Harassment in a workplace can turn the environment hostile. A hostile work environment occurs when someone’s behavior, actions, or communication make it impossible to effectively do a job. Threatening and intimidating behavior, harassment, and interference with an employee’s performance are types of hostile conduct.
Not all offenses are actionable. However, a knowledgeable employment law attorney can help you determine if a claim is possible.
Courts use several requirements in determining whether or not a working environment is hostile. These include:
- The actions or behavior discriminate against a Title VII protected classification, such as race, sex, gender, religion, disability, or age.
- It is offensive, continual, and is not swiftly investigated and addressed by the company.
- The acts were severe enough to interfere with the employee’s work, and/or it interferes with the employee’s career ladder progression.
- The employer was aware of what was going on, yet did not take action to stop the behavior. In this case, the employer may be held liable.
- The victim believed he or she had to tolerate the behavior to remain employed.
In the cases of hostile work environments, harassment doesn’t directly result in discipline or lost opportunities. However, it does make it difficult for the victim to work because of constant ridicule, belittling comments, teasing, and sexual come-ons. Also, this harassment could be more subtle. For example, a manager may treat workers of a certain ethnicity better than other workers. This could be if a Jewish employee hears Holocaust jokes or forced to be a bookkeeper due to stereotypes.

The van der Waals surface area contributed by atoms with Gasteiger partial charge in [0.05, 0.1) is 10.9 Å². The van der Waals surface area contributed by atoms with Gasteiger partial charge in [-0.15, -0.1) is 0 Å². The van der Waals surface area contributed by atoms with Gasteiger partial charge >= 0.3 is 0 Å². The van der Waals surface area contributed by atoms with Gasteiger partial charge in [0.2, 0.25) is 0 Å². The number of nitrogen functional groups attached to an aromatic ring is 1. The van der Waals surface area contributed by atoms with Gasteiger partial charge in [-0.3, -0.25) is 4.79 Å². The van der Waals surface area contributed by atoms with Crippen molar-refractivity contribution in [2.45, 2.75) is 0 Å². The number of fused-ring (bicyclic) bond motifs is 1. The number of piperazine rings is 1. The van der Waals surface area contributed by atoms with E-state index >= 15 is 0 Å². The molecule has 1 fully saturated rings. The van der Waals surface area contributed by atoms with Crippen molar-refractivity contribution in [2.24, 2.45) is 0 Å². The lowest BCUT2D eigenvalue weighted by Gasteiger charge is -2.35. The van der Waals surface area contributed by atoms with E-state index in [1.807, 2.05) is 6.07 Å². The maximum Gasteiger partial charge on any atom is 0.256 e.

Companies typically have strict non-discrimination policies in place to protect itself and its employees. However, if a company is aware of a harassment scenario and fails to stop it or adverse action happened against the complainant, then the court may find the company liable.
Hostile Work Environment Attorney
If you have experienced sexual harassment in any form in the workplace, you should contact a qualified employment attorney as soon as possible. If the harassment has not stopped after making a formal complaint with your employer, consulting a harassment lawyer is your best option. Your attorney will be able to provide further guidance, help you file a claim with the EEOC, and help you build a case that will put an end to what you have experienced.